Another “Original Black Paint” Leica, this one an M2, for sale by “Third Man Cameras” on ebay (Ebay http://www.ebay.com/itm/332015997511?rmvSB=true). Is it “real”? Who knows. If by “real” you mean an actual Leitz made M2, yes, it’s real. If you mean an actual Leitz M2 painted black by the factory, debatable. The serial number, 929348 puts it in a 1958 lot of 2000 chrome M2’s. The first known factory BP M2 starts with serial number 948601. However, it could be a camera done in black by Leica on a client request, which wasn’t unusual back in the day.
According to the seller,
This camera was ordered through Leica New York in 1958 and then the camera was produced at the Leitz Leica factory in Wetzlar, Germany. The original owner said that he had to contact Leica via postal service to order the camera. This is why it still has an original L-seal. It was produced by Leica / Leitz Wetzlar in 1958 at the factory in Wetzlar, Germany. The original owner had some position in photography while in the military because he has many camera items in his Air Force trunk. This website shows the camera to be an original black M2 ( http://www.l-camera-forum.com/leica-…n/index.php/M2 )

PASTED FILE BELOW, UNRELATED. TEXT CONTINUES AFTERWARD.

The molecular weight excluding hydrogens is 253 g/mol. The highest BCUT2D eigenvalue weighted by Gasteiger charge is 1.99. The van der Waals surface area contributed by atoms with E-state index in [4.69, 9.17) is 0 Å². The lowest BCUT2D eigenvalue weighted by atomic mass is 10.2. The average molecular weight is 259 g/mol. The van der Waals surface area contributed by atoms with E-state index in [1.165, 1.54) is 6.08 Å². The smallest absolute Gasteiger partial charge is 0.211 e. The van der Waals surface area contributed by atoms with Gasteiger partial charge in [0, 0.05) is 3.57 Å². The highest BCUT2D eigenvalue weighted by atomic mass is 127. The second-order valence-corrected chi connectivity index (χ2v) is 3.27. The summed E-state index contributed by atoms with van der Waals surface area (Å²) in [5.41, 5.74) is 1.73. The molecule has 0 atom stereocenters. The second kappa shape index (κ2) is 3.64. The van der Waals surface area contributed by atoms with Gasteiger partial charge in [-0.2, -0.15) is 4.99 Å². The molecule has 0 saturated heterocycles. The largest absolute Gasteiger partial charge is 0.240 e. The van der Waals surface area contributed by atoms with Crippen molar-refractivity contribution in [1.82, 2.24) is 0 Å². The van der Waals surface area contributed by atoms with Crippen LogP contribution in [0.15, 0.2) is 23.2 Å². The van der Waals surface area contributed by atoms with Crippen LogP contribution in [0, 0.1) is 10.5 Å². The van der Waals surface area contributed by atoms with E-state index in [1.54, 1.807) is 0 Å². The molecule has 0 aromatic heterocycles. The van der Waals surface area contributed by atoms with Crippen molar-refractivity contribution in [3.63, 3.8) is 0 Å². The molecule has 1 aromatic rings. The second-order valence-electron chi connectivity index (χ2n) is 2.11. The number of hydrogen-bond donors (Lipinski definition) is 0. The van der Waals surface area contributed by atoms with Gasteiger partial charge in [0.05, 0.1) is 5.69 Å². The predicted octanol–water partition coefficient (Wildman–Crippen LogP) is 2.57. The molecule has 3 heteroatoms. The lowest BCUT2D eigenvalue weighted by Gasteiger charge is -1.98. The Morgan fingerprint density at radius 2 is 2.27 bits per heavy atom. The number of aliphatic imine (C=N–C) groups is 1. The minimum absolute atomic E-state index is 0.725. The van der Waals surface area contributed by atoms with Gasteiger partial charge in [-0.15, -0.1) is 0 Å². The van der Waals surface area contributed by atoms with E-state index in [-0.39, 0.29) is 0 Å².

First of all, that explanation looks awful suspicious. It claims both that “the original owner said,” implying that he had spoken to the owner….and that the original owner “had some position in photography because he had many items in his Air Force trunk” – implying he doesn’t have first hand knowledge of the owner (it’s called a “tell.”) Erik van Straten, who generally knows such things, thinks it’s fake, and posted the following two photos below of a legit early BP M2 on a popular Leica forum to illustrate the difference. (Editor’s note: I think any reasonable person not completely blinded by Leica insanity would say most BP Leicas look like shit– if you want to see a black Wetzlar made Leica film M that doesn’t look like its been beat to death the way black paint M’s invariably do, find yourself a black chrome M4. I’ve got a BC M4, made in 1974, that looks like it just came out of the box).